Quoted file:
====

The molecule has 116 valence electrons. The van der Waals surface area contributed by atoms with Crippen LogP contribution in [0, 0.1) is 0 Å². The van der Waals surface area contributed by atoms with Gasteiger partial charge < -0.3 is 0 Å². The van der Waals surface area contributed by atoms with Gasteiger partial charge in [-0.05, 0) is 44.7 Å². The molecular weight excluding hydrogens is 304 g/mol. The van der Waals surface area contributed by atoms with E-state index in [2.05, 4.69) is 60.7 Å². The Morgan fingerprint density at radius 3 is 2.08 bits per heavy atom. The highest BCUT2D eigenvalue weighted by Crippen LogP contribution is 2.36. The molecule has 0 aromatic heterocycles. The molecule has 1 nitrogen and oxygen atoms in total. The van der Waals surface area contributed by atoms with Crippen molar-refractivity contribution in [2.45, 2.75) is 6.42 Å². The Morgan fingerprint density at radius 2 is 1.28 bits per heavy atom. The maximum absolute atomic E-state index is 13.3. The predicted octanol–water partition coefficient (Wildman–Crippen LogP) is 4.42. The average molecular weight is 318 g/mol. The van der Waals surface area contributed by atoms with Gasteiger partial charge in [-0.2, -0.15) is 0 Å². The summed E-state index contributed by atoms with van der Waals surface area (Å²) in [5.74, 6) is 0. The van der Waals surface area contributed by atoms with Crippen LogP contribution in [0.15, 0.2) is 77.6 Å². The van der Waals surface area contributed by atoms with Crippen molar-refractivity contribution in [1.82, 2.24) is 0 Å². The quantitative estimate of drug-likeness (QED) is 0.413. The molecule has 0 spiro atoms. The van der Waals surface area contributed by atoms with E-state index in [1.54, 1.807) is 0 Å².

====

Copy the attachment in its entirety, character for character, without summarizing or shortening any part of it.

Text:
The molecule has 116 valence electrons. The van der Waals surface area contributed by atoms with Crippen LogP contribution in [0, 0.1) is 0 Å². The van der Waals surface area contributed by atoms with Gasteiger partial charge < -0.3 is 0 Å². The van der Waals surface area contributed by atoms with Gasteiger partial charge in [-0.05, 0) is 44.7 Å². The molecular weight excluding hydrogens is 304 g/mol. The van der Waals surface area contributed by atoms with E-state index in [2.05, 4.69) is 60.7 Å². The Morgan fingerprint density at radius 3 is 2.08 bits per heavy atom. The highest BCUT2D eigenvalue weighted by Crippen LogP contribution is 2.36. The molecule has 0 aromatic heterocycles. The molecule has 1 nitrogen and oxygen atoms in total. The van der Waals surface area contributed by atoms with Crippen molar-refractivity contribution in [2.45, 2.75) is 6.42 Å². The Morgan fingerprint density at radius 2 is 1.28 bits per heavy atom. The maximum absolute atomic E-state index is 13.3. The predicted octanol–water partition coefficient (Wildman–Crippen LogP) is 4.42. The average molecular weight is 318 g/mol. The van der Waals surface area contributed by atoms with Gasteiger partial charge in [-0.2, -0.15) is 0 Å². The summed E-state index contributed by atoms with van der Waals surface area (Å²) in [5.74, 6) is 0. The van der Waals surface area contributed by atoms with Crippen LogP contribution in [0.15, 0.2) is 77.6 Å². The van der Waals surface area contributed by atoms with Crippen molar-refractivity contribution in [1.82, 2.24) is 0 Å². The quantitative estimate of drug-likeness (QED) is 0.413. The molecule has 0 spiro atoms. The van der Waals surface area contributed by atoms with E-state index in [1.54, 1.807) is 0 Å².